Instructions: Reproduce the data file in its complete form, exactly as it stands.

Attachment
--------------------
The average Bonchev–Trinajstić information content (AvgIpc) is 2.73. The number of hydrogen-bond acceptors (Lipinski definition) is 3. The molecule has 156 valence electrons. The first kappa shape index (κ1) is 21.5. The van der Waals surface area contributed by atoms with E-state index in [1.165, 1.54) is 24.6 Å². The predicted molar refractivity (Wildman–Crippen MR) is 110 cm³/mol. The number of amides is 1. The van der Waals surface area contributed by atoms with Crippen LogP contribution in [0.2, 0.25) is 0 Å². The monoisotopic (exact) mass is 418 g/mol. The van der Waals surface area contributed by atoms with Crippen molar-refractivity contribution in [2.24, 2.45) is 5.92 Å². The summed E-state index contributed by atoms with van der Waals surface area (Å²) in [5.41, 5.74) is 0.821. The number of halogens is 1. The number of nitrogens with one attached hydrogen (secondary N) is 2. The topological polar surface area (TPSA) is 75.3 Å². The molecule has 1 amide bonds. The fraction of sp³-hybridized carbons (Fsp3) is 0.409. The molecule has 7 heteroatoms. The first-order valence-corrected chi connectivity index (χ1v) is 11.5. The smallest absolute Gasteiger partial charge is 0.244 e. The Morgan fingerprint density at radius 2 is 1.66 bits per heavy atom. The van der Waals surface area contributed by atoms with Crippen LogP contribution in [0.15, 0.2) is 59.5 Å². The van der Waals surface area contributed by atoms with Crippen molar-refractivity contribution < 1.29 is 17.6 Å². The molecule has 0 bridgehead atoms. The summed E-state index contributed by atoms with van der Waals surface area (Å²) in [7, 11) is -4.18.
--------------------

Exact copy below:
The average Bonchev–Trinajstić information content (AvgIpc) is 2.73. The number of hydrogen-bond acceptors (Lipinski definition) is 3. The molecule has 156 valence electrons. The first kappa shape index (κ1) is 21.5. The van der Waals surface area contributed by atoms with E-state index in [1.165, 1.54) is 24.6 Å². The predicted molar refractivity (Wildman–Crippen MR) is 110 cm³/mol. The number of amides is 1. The van der Waals surface area contributed by atoms with Crippen LogP contribution in [0.2, 0.25) is 0 Å². The monoisotopic (exact) mass is 418 g/mol. The van der Waals surface area contributed by atoms with Crippen molar-refractivity contribution in [2.24, 2.45) is 5.92 Å². The summed E-state index contributed by atoms with van der Waals surface area (Å²) in [5.41, 5.74) is 0.821. The number of halogens is 1. The number of nitrogens with one attached hydrogen (secondary N) is 2. The topological polar surface area (TPSA) is 75.3 Å². The molecule has 1 amide bonds. The fraction of sp³-hybridized carbons (Fsp3) is 0.409. The molecule has 7 heteroatoms. The first-order valence-corrected chi connectivity index (χ1v) is 11.5. The smallest absolute Gasteiger partial charge is 0.244 e. The Morgan fingerprint density at radius 2 is 1.66 bits per heavy atom. The van der Waals surface area contributed by atoms with Crippen LogP contribution in [0.15, 0.2) is 59.5 Å². The van der Waals surface area contributed by atoms with Crippen molar-refractivity contribution < 1.29 is 17.6 Å². The molecule has 0 bridgehead atoms. The summed E-state index contributed by atoms with van der Waals surface area (Å²) in [7, 11) is -4.18.